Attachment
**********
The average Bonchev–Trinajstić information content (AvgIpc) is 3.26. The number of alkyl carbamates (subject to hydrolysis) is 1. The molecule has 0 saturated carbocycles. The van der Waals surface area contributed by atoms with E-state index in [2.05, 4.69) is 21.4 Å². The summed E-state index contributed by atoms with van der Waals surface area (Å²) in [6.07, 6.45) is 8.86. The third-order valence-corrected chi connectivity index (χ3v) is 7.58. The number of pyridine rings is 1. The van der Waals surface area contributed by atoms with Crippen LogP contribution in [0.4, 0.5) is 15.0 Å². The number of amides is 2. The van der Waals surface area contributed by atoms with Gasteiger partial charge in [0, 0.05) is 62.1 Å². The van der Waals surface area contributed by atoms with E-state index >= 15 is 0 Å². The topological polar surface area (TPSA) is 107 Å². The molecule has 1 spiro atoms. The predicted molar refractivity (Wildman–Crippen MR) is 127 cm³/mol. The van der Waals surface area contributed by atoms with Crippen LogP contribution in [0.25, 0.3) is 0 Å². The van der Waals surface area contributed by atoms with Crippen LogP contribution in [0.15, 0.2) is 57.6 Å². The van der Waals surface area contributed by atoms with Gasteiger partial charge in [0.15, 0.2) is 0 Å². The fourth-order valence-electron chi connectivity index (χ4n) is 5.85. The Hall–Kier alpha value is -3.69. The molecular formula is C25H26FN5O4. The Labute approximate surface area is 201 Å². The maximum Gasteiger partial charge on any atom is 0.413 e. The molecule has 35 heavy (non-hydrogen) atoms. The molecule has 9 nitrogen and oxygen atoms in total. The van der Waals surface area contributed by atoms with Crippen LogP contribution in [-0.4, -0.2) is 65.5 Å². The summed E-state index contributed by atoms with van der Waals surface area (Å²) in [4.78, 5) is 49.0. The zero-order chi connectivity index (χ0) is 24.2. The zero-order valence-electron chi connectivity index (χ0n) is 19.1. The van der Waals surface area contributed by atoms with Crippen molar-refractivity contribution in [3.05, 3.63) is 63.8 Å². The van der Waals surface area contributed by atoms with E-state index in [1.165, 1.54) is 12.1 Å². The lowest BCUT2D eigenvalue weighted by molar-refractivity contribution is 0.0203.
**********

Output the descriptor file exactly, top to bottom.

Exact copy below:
The average Bonchev–Trinajstić information content (AvgIpc) is 3.26. The number of alkyl carbamates (subject to hydrolysis) is 1. The molecule has 0 saturated carbocycles. The van der Waals surface area contributed by atoms with E-state index in [2.05, 4.69) is 21.4 Å². The summed E-state index contributed by atoms with van der Waals surface area (Å²) in [6.07, 6.45) is 8.86. The third-order valence-corrected chi connectivity index (χ3v) is 7.58. The number of pyridine rings is 1. The van der Waals surface area contributed by atoms with Crippen LogP contribution in [0.4, 0.5) is 15.0 Å². The number of amides is 2. The van der Waals surface area contributed by atoms with Gasteiger partial charge in [0, 0.05) is 62.1 Å². The van der Waals surface area contributed by atoms with E-state index >= 15 is 0 Å². The topological polar surface area (TPSA) is 107 Å². The molecule has 1 spiro atoms. The predicted molar refractivity (Wildman–Crippen MR) is 127 cm³/mol. The van der Waals surface area contributed by atoms with Crippen LogP contribution in [0.25, 0.3) is 0 Å². The van der Waals surface area contributed by atoms with Crippen LogP contribution in [0.15, 0.2) is 57.6 Å². The van der Waals surface area contributed by atoms with Gasteiger partial charge in [0.15, 0.2) is 0 Å². The fourth-order valence-electron chi connectivity index (χ4n) is 5.85. The Hall–Kier alpha value is -3.69. The molecular formula is C25H26FN5O4. The Labute approximate surface area is 201 Å². The maximum Gasteiger partial charge on any atom is 0.413 e. The molecule has 35 heavy (non-hydrogen) atoms. The molecule has 9 nitrogen and oxygen atoms in total. The van der Waals surface area contributed by atoms with Crippen LogP contribution in [-0.4, -0.2) is 65.5 Å². The summed E-state index contributed by atoms with van der Waals surface area (Å²) in [4.78, 5) is 49.0. The zero-order chi connectivity index (χ0) is 24.2. The zero-order valence-electron chi connectivity index (χ0n) is 19.1. The van der Waals surface area contributed by atoms with Crippen molar-refractivity contribution in [3.05, 3.63) is 63.8 Å². The van der Waals surface area contributed by atoms with E-state index in [1.165, 1.54) is 12.1 Å². The lowest BCUT2D eigenvalue weighted by molar-refractivity contribution is 0.0203.